WOUNDS OF HOPE

#THROUGH THE EYES OF A WOMAN

By Ritah Anindo

Talk of desperation, Talk of hope, talk of stigma, talk of loneliness; this is what runs in the mind of an adolescent mother; the context of motherhood is highly valued across cultures but for an adolescent girl, the value consequence a price to pay, unlike the father of the child she has to set aside her ambitions and embrace parenthood. The stress is unbearable, most of this girls are uncertain of what the future holds, they either chose to keep the child or terminate; all in the hope for a better future.

The conversation of teenage pregnancy is not new in the country; reports indicate that one in every five girls of age15-19 has begun child bearing or has had a child (KDHS 2014). It is sad that the victims of this menace are mostly adolescents living in slums; most slum areas in Kenya have a narrative…

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BEHIND COVERS

  • Many at time a crime happens or just assumptions that a crime has happened journalist, activist, human right consultant and generally everyone just finds interest on what has happened and imagine they all conclude they know the story line just from rumors, journalists would even win awards from such news. Everyone would judge the accused they even end up being killed if not being stigmatized and if they escape all that just as everyone says “Mkono wa sheria ni mrefu” they all find themselves in jail.
  • Ok please don’t misunderstand me it’s not as if am on the side of wrong but then I want us to view this people we call criminals as people like us, denying them there freedom is enough punishment for them, these are human being like us, they need good food, shelter and clothing, why do we see them as people who don’t deserve our attention, come on guys! these people are still our mothers and fathers brothers and sisters and even neighbors.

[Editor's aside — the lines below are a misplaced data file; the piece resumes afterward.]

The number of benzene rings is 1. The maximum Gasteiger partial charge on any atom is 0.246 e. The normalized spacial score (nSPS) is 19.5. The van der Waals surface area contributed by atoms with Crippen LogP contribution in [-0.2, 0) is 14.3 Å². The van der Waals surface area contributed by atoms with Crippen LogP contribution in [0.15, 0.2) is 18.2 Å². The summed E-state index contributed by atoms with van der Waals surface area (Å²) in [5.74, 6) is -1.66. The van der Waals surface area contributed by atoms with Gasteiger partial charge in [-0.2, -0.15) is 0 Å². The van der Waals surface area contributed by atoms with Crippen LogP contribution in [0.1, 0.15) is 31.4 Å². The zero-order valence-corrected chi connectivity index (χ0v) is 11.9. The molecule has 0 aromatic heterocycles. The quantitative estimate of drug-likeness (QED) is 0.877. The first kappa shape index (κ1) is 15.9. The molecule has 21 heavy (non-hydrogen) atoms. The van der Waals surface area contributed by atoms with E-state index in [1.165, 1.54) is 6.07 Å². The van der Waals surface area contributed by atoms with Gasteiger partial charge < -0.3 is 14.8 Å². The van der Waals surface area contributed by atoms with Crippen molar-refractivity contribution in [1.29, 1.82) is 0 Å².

• Guys lets be thoughtful on this issue, how many times have we found ourselves making some silly mistakes or just hurting others, imagine if you were stigmatized and hated for that thing you did for like three years, sad isn’t it? Now that’s what am     talking about. And am also sure that there is a time in your life you were blamed for something you didn’t do, now imagine it’s killing and now you are given a life imprisonment, how does it feel then to add on that everyone now reject you. It’s just good we try listening to them less not judge a book by it’s cover.
  • People you know I personally feel for this people, I understand that ‘some’ of them made mistakes we can’t forgive and they really hurt but we are all human beings, do we have to live in a different world from there’s where is the sense of humanity, I can imagine the loneliness in those prisons, poor sanitation, them working tirelessly with no pay. Imagine a pregnant woman in such an environment, someone who unwell. Human rights consultants where are you it just pains that even you that should fighting for human rights don’t see that most prisons are not fit for human settlement.

Well I have an idea, ok we can’t get them out of prison but we can at least visit them, listen to their story, try providing them with some of the necessities and if you have something to your care and attention would create a huge impact. U can give just a talk and not lecture; it’s listening and understand them. We can also the society to accept these people and to change the conditions in the prisons. Yes we can the perception of prisoners